During this process, Dollywood staff gives Angus input on the kinds of motions its patrons would find enjoyable. The park conforms to amusement-ride standard F24 of ASTM International but goes beyond it better meet the demands of its customer base, Teske says.
Angus says there were no big challenges in designing and installing both the AV and hydraulic components of the theater. If anything, rewriting his original software to integrate the QuVIS hardware with the hydraulics was challenging, requiring additional techniques such as SMPTE timing codes.
A Sight for Watery Eyes
Stacking and calibrating the two 249-pound projectors required precision--and a Sencore Colorimeter to measure brightness and color.
Credit: Julian Angus
Indeed, planners were concerned that switching in the same year to digital and the slightly smaller screen needed for high-resolution aspect ratios might result in an obvious loss of quality or image size. "We had a 70mm aspect ratio and that's huge for our building," Teske says. But Angus was able to maximize image size and resolution while optimizing brightness and the light reflected back to the audience.
Teske's crew has an easier time maintaining the new system, though the hydraulic seats still sprout the occasional minor leak of lubricant or need their electronics replaced. "From a maintenance standpoint, our effort expended to maintain the image on the screen is greatly reduced because it's all electronic," he says. The cost of replacing projector lamps is a concern, but has been avoided so far. "What you save in labor you're going to spend in light bulbs," he says, an amount that Sherk pegs at $6,700.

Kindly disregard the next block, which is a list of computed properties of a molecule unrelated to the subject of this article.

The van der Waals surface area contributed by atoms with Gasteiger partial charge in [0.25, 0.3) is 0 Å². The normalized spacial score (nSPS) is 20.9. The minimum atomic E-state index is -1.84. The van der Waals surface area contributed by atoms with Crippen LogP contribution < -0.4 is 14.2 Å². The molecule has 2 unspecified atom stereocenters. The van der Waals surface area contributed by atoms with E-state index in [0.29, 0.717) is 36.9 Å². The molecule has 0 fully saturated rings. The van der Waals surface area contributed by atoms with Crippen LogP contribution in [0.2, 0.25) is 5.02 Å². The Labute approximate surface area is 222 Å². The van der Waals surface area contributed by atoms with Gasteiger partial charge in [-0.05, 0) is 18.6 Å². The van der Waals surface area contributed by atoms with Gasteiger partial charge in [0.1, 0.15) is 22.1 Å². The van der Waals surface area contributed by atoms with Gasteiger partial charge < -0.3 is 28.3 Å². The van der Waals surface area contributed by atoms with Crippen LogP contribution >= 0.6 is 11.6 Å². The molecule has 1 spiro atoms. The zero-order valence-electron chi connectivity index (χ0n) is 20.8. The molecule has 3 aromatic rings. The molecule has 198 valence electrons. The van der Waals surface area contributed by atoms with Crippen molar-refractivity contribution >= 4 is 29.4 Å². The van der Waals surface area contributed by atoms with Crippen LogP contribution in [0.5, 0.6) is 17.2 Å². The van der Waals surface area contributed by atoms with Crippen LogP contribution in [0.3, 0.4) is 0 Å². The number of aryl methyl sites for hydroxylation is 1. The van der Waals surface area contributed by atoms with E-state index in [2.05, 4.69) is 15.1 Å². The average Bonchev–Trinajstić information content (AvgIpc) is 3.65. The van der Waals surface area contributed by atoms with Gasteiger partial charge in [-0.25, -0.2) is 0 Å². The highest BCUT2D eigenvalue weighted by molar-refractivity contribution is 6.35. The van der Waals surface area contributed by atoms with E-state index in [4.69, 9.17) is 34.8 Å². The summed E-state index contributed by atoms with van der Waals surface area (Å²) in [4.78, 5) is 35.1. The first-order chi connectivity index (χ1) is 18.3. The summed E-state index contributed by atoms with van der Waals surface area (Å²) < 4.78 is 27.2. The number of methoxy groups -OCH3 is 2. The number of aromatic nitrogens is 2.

Teske is impressed with the wonderful reaction from customers. "The biggest problem we've had is there are more people that want to see the show than there is capacity for," he says.
Angus, too, seems proud of the result, noting viewers seemed touched by the "The Polar Express 4D Experience" attraction. "There were a lot of watery eyes," he says.
David Essex is a freelance technology writer based in Peterborough, N.H.